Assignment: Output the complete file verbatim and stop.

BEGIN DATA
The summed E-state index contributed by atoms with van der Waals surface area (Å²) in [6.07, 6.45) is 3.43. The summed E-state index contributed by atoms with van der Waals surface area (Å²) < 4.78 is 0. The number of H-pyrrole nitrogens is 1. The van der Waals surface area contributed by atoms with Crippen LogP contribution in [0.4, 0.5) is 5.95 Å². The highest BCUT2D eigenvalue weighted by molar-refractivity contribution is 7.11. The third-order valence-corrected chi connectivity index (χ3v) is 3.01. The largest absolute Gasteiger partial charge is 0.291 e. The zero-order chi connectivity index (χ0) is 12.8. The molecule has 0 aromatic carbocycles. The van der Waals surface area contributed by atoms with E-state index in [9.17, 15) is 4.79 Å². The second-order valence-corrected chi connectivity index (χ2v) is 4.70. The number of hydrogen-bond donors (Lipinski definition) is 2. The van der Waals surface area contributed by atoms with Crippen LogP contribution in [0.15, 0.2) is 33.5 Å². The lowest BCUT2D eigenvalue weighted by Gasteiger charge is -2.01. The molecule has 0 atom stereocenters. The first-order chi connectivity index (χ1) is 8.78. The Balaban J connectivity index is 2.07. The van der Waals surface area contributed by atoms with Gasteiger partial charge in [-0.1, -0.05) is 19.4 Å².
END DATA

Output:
The summed E-state index contributed by atoms with van der Waals surface area (Å²) in [6.07, 6.45) is 3.43. The summed E-state index contributed by atoms with van der Waals surface area (Å²) < 4.78 is 0. The number of H-pyrrole nitrogens is 1. The van der Waals surface area contributed by atoms with Crippen LogP contribution in [0.4, 0.5) is 5.95 Å². The highest BCUT2D eigenvalue weighted by molar-refractivity contribution is 7.11. The third-order valence-corrected chi connectivity index (χ3v) is 3.01. The largest absolute Gasteiger partial charge is 0.291 e. The zero-order chi connectivity index (χ0) is 12.8. The molecule has 0 aromatic carbocycles. The van der Waals surface area contributed by atoms with E-state index in [9.17, 15) is 4.79 Å². The second-order valence-corrected chi connectivity index (χ2v) is 4.70. The number of hydrogen-bond donors (Lipinski definition) is 2. The van der Waals surface area contributed by atoms with Crippen LogP contribution in [0.15, 0.2) is 33.5 Å². The lowest BCUT2D eigenvalue weighted by Gasteiger charge is -2.01. The molecule has 0 atom stereocenters. The first-order chi connectivity index (χ1) is 8.78. The Balaban J connectivity index is 2.07. The van der Waals surface area contributed by atoms with Gasteiger partial charge in [-0.1, -0.05) is 19.4 Å².